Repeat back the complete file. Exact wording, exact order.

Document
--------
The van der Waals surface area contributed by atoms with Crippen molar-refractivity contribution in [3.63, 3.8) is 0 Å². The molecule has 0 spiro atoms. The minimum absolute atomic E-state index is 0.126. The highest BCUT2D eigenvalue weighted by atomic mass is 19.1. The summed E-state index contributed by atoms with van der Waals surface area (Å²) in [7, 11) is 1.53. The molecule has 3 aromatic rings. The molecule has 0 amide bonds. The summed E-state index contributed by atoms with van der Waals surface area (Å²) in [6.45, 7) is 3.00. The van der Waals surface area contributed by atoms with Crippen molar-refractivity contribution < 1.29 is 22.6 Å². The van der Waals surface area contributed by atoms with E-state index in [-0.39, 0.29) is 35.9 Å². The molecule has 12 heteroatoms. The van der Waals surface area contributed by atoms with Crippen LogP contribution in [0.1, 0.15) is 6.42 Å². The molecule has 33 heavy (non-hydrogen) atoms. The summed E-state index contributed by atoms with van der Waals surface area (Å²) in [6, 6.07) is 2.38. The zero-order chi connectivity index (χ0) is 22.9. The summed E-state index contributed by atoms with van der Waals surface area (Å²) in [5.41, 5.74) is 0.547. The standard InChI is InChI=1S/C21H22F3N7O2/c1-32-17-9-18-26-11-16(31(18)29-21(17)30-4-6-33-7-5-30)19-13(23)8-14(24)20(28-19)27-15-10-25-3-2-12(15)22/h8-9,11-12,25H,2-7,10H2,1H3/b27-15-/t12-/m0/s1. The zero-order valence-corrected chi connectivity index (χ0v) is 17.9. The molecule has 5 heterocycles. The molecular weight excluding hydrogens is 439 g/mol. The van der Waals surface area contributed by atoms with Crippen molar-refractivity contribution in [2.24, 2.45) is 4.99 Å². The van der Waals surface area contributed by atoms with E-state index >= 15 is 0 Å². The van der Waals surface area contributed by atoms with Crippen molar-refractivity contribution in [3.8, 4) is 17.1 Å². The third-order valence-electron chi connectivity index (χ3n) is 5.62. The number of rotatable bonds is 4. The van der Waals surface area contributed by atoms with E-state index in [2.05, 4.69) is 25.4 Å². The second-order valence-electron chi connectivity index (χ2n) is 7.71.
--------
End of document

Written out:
The van der Waals surface area contributed by atoms with Crippen molar-refractivity contribution in [3.63, 3.8) is 0 Å². The molecule has 0 spiro atoms. The minimum absolute atomic E-state index is 0.126. The highest BCUT2D eigenvalue weighted by atomic mass is 19.1. The summed E-state index contributed by atoms with van der Waals surface area (Å²) in [7, 11) is 1.53. The molecule has 3 aromatic rings. The molecule has 0 amide bonds. The summed E-state index contributed by atoms with van der Waals surface area (Å²) in [6.45, 7) is 3.00. The van der Waals surface area contributed by atoms with Crippen molar-refractivity contribution < 1.29 is 22.6 Å². The van der Waals surface area contributed by atoms with E-state index in [-0.39, 0.29) is 35.9 Å². The molecule has 12 heteroatoms. The van der Waals surface area contributed by atoms with Crippen LogP contribution in [0.1, 0.15) is 6.42 Å². The molecule has 33 heavy (non-hydrogen) atoms. The summed E-state index contributed by atoms with van der Waals surface area (Å²) in [6, 6.07) is 2.38. The zero-order chi connectivity index (χ0) is 22.9. The summed E-state index contributed by atoms with van der Waals surface area (Å²) in [5.41, 5.74) is 0.547. The standard InChI is InChI=1S/C21H22F3N7O2/c1-32-17-9-18-26-11-16(31(18)29-21(17)30-4-6-33-7-5-30)19-13(23)8-14(24)20(28-19)27-15-10-25-3-2-12(15)22/h8-9,11-12,25H,2-7,10H2,1H3/b27-15-/t12-/m0/s1. The zero-order valence-corrected chi connectivity index (χ0v) is 17.9. The molecule has 5 heterocycles. The molecular weight excluding hydrogens is 439 g/mol. The van der Waals surface area contributed by atoms with Crippen molar-refractivity contribution in [2.24, 2.45) is 4.99 Å². The van der Waals surface area contributed by atoms with E-state index >= 15 is 0 Å². The van der Waals surface area contributed by atoms with Crippen molar-refractivity contribution in [3.8, 4) is 17.1 Å². The third-order valence-electron chi connectivity index (χ3n) is 5.62. The number of rotatable bonds is 4. The van der Waals surface area contributed by atoms with E-state index in [2.05, 4.69) is 25.4 Å². The second-order valence-electron chi connectivity index (χ2n) is 7.71.